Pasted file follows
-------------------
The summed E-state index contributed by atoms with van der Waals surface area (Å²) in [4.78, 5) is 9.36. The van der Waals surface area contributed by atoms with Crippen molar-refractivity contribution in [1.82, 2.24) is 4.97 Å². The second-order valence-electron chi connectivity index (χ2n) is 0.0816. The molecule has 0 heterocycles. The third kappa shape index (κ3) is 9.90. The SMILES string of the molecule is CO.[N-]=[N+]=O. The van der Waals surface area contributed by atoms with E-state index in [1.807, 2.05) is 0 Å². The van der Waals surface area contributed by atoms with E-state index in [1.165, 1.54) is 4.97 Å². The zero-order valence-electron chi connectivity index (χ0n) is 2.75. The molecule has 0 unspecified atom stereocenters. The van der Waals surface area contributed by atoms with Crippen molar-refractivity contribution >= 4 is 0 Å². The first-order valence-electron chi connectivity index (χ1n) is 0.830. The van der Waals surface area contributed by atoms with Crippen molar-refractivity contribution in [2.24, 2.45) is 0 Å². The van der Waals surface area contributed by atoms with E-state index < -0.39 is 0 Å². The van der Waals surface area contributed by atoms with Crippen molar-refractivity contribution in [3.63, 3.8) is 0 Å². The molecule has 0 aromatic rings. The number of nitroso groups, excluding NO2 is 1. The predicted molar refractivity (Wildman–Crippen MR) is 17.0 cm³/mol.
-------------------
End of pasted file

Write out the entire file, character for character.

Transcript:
The summed E-state index contributed by atoms with van der Waals surface area (Å²) in [4.78, 5) is 9.36. The van der Waals surface area contributed by atoms with Crippen molar-refractivity contribution in [1.82, 2.24) is 4.97 Å². The second-order valence-electron chi connectivity index (χ2n) is 0.0816. The molecule has 0 heterocycles. The third kappa shape index (κ3) is 9.90. The SMILES string of the molecule is CO.[N-]=[N+]=O. The van der Waals surface area contributed by atoms with E-state index in [1.807, 2.05) is 0 Å². The van der Waals surface area contributed by atoms with E-state index in [1.165, 1.54) is 4.97 Å². The zero-order valence-electron chi connectivity index (χ0n) is 2.75. The molecule has 0 unspecified atom stereocenters. The van der Waals surface area contributed by atoms with Crippen molar-refractivity contribution >= 4 is 0 Å². The first-order valence-electron chi connectivity index (χ1n) is 0.830. The van der Waals surface area contributed by atoms with Crippen molar-refractivity contribution in [2.24, 2.45) is 0 Å². The van der Waals surface area contributed by atoms with E-state index < -0.39 is 0 Å². The van der Waals surface area contributed by atoms with Crippen molar-refractivity contribution in [3.63, 3.8) is 0 Å². The molecule has 0 aromatic rings. The number of nitroso groups, excluding NO2 is 1. The predicted molar refractivity (Wildman–Crippen MR) is 17.0 cm³/mol.